I’ll state it plainly: I know what a Jeep looks like, I know what a Jeep can do, and why so many people love them. And this 2015 Jeep Renegade isn’t an acceptable substitute for the real thing. There was a World War II military Jeep in our family fleet in the early 1950s, and we sold our last World War II Willys just a few years ago, a collector’s item that brought a substantial return on investment, especially when compared to the original cost in 1943. I’ve seen Jeeps and Jeep derivatives since I was a small boy, and if some of them struck me as inane and unnecessary—Jeepster, anyone?—almost all of them remain true to the ethos of the creators of the GP light military vehicle at American Austin. But, as I said in the blurb, this is not a real Jeep. Oh, I believe that the 2015 Jeep Renegade can negotiate the Rubicon; that it’s not just a suburban signifier intended more to impress at the supermarket than to tackle arduous trails. But the forms are antithetical to the essence of “Jeepness.”
Jeeps were essentially made of sheet stock, cut out and left flat or wrapped in a single curve—see the hood of an original. In no way should a Jeep be made of compound-curved sheetmetal tortured into complex pudginess, as we see around the taillights on this misconceived—for a Jeep—little SUV. I have said in the past that Dick Teague’s 1984 XJ Cherokee is one of the great designs of all time, because it was completely innovative in conception, but also because it looked like a Jeep, respecting the original sense of being a tin box with no affectation. Despite the fact that every square inch of its surface was stamped into subtle compound curves, the XJ’s form expressed the sense of a square-cornered box, not the rounded bar of soap that box might have contained. Flat stock tends to “oil can,” that is, vibrate noisily. So it is usual to give a little crown to flat panels, and the best way to do that is to stamp the metal in a press, joining adjacent sections through flanges at the edge. Fiat did exactly that with the Giugiaro-designed Panda, a hugely successful design that, like the Cherokee, was just a slightly modulated box. That it stayed in production for a third of a century and more than 10 million units shows the validity of the concept.
Looking at this 2015 Jeep Renegade you’d have to say “not bad,” except for the seven-bar inlet that is supposed to make us say “Jeep.” Instead, it looks like some misbegotten Chinese knockoff with too much surface complexity. Change the grille and call the car a Dodge or a Fiat, and no one would object. It’s overstyled, certainly, but it makes a credible “Cute Ute,” one with unsuspected capability off-road. But call it a Jeep and it’s evident that the design team didn’t know what it was doing.
Jeep Renegade Front 3/4 View
1. Remove everything within this vaguely hexagonal perimeter, and there’s nothing really Jeep-like about this exterior. Many do squared-off wheel openings now.
2. Complex-surface stamped “power bump”? What’s Jeep about that?
3. Nice windshield, much too rounded at its corners for a true Jeep feel.
4. A sharp-edged transition from top to side, but sides are too convoluted.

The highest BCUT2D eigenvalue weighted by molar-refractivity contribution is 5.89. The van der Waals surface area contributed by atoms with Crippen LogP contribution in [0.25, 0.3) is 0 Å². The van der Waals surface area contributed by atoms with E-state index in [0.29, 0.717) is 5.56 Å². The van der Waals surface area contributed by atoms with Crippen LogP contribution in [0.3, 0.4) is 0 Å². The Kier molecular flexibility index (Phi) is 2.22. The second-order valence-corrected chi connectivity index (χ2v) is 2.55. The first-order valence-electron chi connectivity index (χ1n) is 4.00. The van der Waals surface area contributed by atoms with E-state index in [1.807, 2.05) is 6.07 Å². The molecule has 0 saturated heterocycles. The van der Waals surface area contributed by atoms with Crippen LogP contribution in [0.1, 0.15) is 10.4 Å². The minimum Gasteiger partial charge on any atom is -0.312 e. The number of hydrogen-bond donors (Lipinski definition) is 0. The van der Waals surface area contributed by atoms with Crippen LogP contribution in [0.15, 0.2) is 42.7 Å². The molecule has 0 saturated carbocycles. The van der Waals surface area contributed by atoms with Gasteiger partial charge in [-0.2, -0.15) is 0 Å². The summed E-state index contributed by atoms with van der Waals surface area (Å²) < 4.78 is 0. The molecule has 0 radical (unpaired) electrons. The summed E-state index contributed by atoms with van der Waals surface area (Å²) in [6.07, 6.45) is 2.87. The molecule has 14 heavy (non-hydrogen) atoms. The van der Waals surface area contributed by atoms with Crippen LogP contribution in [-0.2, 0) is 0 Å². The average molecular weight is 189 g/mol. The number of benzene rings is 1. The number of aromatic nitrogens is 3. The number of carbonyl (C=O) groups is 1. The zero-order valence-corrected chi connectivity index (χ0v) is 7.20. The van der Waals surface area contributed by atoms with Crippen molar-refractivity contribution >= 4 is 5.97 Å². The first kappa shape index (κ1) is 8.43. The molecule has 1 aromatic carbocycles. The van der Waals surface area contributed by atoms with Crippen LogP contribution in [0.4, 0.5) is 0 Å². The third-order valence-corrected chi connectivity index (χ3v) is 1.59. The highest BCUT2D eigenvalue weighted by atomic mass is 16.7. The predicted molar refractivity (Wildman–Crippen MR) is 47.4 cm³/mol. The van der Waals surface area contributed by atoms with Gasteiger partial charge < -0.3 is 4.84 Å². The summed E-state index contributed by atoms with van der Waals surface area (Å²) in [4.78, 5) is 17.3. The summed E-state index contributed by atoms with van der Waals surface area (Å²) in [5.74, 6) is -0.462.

5. Flat roof could be appropriate, but the color band above the side windows is another expression of styling, not functionality.
6. Roof rack rails are intended to imply ruggedness, but are rather delicate in appearance for a Jeep.
7. This general area, with too much complex surfacing, makes the whole seem like a plastic toy.
8. This bulge and the negative volume below further enhance the toylike impression of the overall form.
9. Plastic protection strips at the bottom of the doors is a sound idea, but again the forms are too convoluted—for a Jeep.
10. This flat band around the wheel opening emphasizes the less-than-convincing squared-up wheel openings.
Jeep Renegade Rear 3/4 View
11. Tapering B-pillar is rather nice, but lacks the straightforward matter-of-factness that is the essence of Jeep design.
12. You can see clearly that not much visibility is granted by the rear quarter windows. Why bother?
13. For decades, Jeep Wranglers, CJs and other convincing models used square aftermarket-available add-on rear lamps. These not-quite-parallel piped pieces attempt to evoke them, but they’re about style, not practicality.
14. This sagging hard line separates positive and negative surfaces, leaving a graphic mess above and below.
15. At last, something appropriately Jeep-like: a simple round exhaust pipe intersecting the plastic “skidplate” simulation, necessitating a notch.
16. It’s hard to understand why the gas cap door should intrude into the wheelhouse perimeter band.
17. These flat-faced wheels don’t seem appropriate, but it’s easy for an owner to change to something more rugged-looking.
18. Even the plastic surrounds are slightly puffy.
19. The turn-signal repeaters can be seen from 45 degrees behind, as required by law. If the lamps were simple rectangles, not these handed moldings, it would be more Jeep-like.
Jeep Renegade Interior View
20. Remove the brand name and this quite nice interior could be anything—American, European, Asian, or art school student project.
21. This grab bar is an excellent idea—if you can close your hand around it.
22. The color accents recall the Dodge Dart interior, and liven up the bleak blackness of the whole, as do the color stitches on the seats. Very good.
23. Cloth seats look to be comfortable and able to hold occupants in place in odd-angle off-road drives.